The broader context in which British, American, Canadian, Australian and other English-speaking national history has been mostly played out is the “Western Tradition”. In my previous blog I distilled this down into 12 topics. Let’s look a little more at these.
Younger high school students should be given a first “run through” of Western civilization. The main aim of this is for them to have a clear mental timeline in their heads. This will be valuable in itself, but it will also allow them to make more sense of their own country’s timeline, and also of the timeline of world history, which they will be tackling at a later stage.
Another important aim is for students to start getting a clear idea of where the different civilizations were located, geographically. This is really important for younger students. I have, pinned to the wall of my study, a review of one of our earlier pieces of software, about Victorian Britain. The teacher was surprised to discover that his class of 11-year olds hadn’t realised that anything at all was happening outside this country at that time.
The earliest origins of our civilization is often held to go back to the Egyptians – the latest proponent of this is in the BBC’s History of the World series presented by Andrew Marr. In fact, the Mesopotamians are a better candidate: their civilization reaches back further into pre-history than the Egyptians, and is indeed the earliest civilization in world history. Via the Phoenicians, it has made at least as strong a contribution to Greek civilization as the Egyptians. There is also evidence that Egyptian civilization derived, to some extent, from Mesopotamian. The Egyptians have become the better known of our earliest forebears because, a) Egypt has gripped the Western imagination more, mostly due, I suspect, to those iconic structures, the Great Pyramids; and b) because Egypt looms large in that foundation document of Western history, the Bible.
Having said all that, I do feel that Ancient Egypt could well serve as the focus for a study of the earliest civilizations; if it grips the imagination, why not use it? Students love learning all about mummies, pyramids, hieroglyphs, Tutenkhamun and all that. They should also be given a sense of Egypt’s place along the timeline of Western history (i.e. almost at the beginning!), and a glimpse of the bigger picture, which includes the fact that another, older civilization was flourishing in Mesopotamia at the same time.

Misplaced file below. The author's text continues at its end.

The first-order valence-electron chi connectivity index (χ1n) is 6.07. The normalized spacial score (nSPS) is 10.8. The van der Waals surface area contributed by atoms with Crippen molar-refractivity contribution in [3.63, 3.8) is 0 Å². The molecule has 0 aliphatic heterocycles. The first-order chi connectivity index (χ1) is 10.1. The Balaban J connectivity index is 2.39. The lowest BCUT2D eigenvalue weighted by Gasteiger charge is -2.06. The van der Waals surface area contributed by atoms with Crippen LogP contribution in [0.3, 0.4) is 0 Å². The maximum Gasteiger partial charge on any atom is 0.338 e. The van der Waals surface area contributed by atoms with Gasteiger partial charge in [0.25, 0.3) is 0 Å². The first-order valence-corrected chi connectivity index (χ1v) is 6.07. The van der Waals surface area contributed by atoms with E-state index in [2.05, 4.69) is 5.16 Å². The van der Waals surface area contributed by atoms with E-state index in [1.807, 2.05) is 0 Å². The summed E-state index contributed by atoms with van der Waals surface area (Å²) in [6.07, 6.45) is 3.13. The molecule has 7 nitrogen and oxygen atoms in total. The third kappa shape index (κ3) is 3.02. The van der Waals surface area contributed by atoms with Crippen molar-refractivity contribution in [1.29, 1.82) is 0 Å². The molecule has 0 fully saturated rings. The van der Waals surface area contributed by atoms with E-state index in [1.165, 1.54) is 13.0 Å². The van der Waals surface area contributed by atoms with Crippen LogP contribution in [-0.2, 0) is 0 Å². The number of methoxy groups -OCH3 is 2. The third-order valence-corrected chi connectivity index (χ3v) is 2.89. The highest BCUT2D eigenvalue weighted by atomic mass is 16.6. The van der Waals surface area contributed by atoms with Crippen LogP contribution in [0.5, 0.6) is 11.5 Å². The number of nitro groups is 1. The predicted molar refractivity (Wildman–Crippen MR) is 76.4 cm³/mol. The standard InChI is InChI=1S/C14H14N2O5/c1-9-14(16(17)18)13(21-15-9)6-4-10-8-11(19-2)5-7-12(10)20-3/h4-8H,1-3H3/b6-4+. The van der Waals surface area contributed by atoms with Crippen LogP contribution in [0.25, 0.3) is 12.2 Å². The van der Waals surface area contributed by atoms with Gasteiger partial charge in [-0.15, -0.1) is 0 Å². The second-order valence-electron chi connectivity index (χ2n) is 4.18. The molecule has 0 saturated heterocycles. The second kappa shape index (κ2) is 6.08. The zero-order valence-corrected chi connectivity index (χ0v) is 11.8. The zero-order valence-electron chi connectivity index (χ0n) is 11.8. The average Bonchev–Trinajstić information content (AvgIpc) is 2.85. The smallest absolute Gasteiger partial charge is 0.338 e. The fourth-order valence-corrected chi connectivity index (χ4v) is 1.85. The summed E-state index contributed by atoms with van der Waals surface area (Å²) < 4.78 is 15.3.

A brief glimpse can be given of other civilizations – Indus, Shang China, perhaps even the Olmecs – and also to the non-urban cultures which of course made up the majority of human societies at this time; but at this stage I wouldn’t dwell on these; they are for later, once students have a clear idea of the Western strand of world history.
There’s plenty of things to go at for the Greeks and the Romans. Younger students enjoy learning about the way they lived: those gladiators send a shiver down their spines. Here, however, a very few dates and historical events should start rearing their ugly heads. These are necessary to place these topics on the timeline of Western Civilization. So: the first Olympic Games, traditionally regarded as the curtain-raiser for Greek civilization (776 BC); The Persian Wars (490-80 BC) allows a look at the dramatic battles of Marathon, Thermopolae (the “300 Spartans”) and Salamis; the conquests of Alexander the Great (330s BC); Hannibal’s march on Rome (218 BC – a good peg on which to hang the rise of Rome); the career of Julius Caesar (conquest of Gaul, invasions of Britain, dictator of Rome, assassination – and what came next: 50s and 40s BC – a focus for the coming of the Empire); Constantine’s conversion to Christianity (AD 317) and the Sack of Rome (AD 410 – the iconic date for the Fall of the Roman Empire in the west).
Next there’s medieval Europe – castles, barons, knights, cathedrals, monks, manors, serfs, yeomen, small smelly towns, and so on. Wonderful stuff! And actually, I wouldn’t bother too much about dates and events; the important thing to get across is Medieval Europe’s place in time and space, and it’s defining features – particularly the huge power of the Christian Church, and the social and political system called “feudalism” (not need to worry at this stage that some modern scholars question this label).
If you do wish to dwell on medieval Europe and bring in some dates and events, you could do worse than: Charlemagne (c. 800); the Vikings (800s and 900s); the Norman Conquest of England (1066), the Crusades (1090s to early 1200s); Magna Carta, 1215; and the Black Death (1347-51).
Time’s run out for today – I’ll continue this tomorrow. But before I go…note that I’m not talking about such things as cause and consequence, change and continuity, source work and so on. This is because I believe that the focus for younger students should be on gaining a string framework of history. Having said that, they should be being introduced to these issues, and be starting to think about them. In due course I’m going to be elaborating on what I’m talking about here, so more then.
By Peter Britton